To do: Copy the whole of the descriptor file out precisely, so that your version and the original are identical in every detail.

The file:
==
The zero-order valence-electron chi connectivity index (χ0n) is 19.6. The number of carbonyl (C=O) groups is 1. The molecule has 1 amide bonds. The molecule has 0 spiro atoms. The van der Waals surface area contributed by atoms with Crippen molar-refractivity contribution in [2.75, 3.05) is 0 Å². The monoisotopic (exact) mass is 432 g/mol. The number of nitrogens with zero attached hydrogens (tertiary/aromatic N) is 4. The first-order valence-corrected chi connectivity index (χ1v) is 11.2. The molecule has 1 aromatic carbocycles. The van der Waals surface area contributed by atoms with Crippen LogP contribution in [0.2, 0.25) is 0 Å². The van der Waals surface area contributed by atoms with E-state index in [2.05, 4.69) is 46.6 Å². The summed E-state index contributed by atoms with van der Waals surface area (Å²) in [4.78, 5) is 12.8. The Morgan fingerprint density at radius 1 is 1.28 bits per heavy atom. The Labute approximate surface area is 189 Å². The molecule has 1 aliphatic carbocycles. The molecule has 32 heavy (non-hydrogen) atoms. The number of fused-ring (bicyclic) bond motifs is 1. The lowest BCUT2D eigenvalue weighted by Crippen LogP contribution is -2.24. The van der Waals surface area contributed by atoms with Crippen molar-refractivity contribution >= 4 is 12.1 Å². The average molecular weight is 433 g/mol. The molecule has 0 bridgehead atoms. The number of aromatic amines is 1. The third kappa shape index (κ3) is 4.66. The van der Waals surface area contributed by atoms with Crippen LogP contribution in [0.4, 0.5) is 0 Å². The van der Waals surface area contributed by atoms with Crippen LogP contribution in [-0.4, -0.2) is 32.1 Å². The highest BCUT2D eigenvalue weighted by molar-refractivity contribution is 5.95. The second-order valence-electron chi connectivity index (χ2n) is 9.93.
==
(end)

The zero-order valence-electron chi connectivity index (χ0n) is 19.6. The number of carbonyl (C=O) groups is 1. The molecule has 1 amide bonds. The molecule has 0 spiro atoms. The van der Waals surface area contributed by atoms with Crippen molar-refractivity contribution in [2.75, 3.05) is 0 Å². The monoisotopic (exact) mass is 432 g/mol. The number of nitrogens with zero attached hydrogens (tertiary/aromatic N) is 4. The first-order valence-corrected chi connectivity index (χ1v) is 11.2. The molecule has 1 aromatic carbocycles. The van der Waals surface area contributed by atoms with Crippen LogP contribution in [0.2, 0.25) is 0 Å². The van der Waals surface area contributed by atoms with E-state index in [2.05, 4.69) is 46.6 Å². The summed E-state index contributed by atoms with van der Waals surface area (Å²) in [4.78, 5) is 12.8. The Morgan fingerprint density at radius 1 is 1.28 bits per heavy atom. The Labute approximate surface area is 189 Å². The molecule has 1 aliphatic carbocycles. The molecule has 32 heavy (non-hydrogen) atoms. The number of fused-ring (bicyclic) bond motifs is 1. The lowest BCUT2D eigenvalue weighted by Crippen LogP contribution is -2.24. The van der Waals surface area contributed by atoms with Crippen molar-refractivity contribution >= 4 is 12.1 Å². The average molecular weight is 433 g/mol. The molecule has 0 bridgehead atoms. The number of aromatic amines is 1. The third kappa shape index (κ3) is 4.66. The van der Waals surface area contributed by atoms with Crippen LogP contribution in [0.4, 0.5) is 0 Å². The van der Waals surface area contributed by atoms with Crippen LogP contribution in [-0.4, -0.2) is 32.1 Å². The highest BCUT2D eigenvalue weighted by molar-refractivity contribution is 5.95. The second-order valence-electron chi connectivity index (χ2n) is 9.93.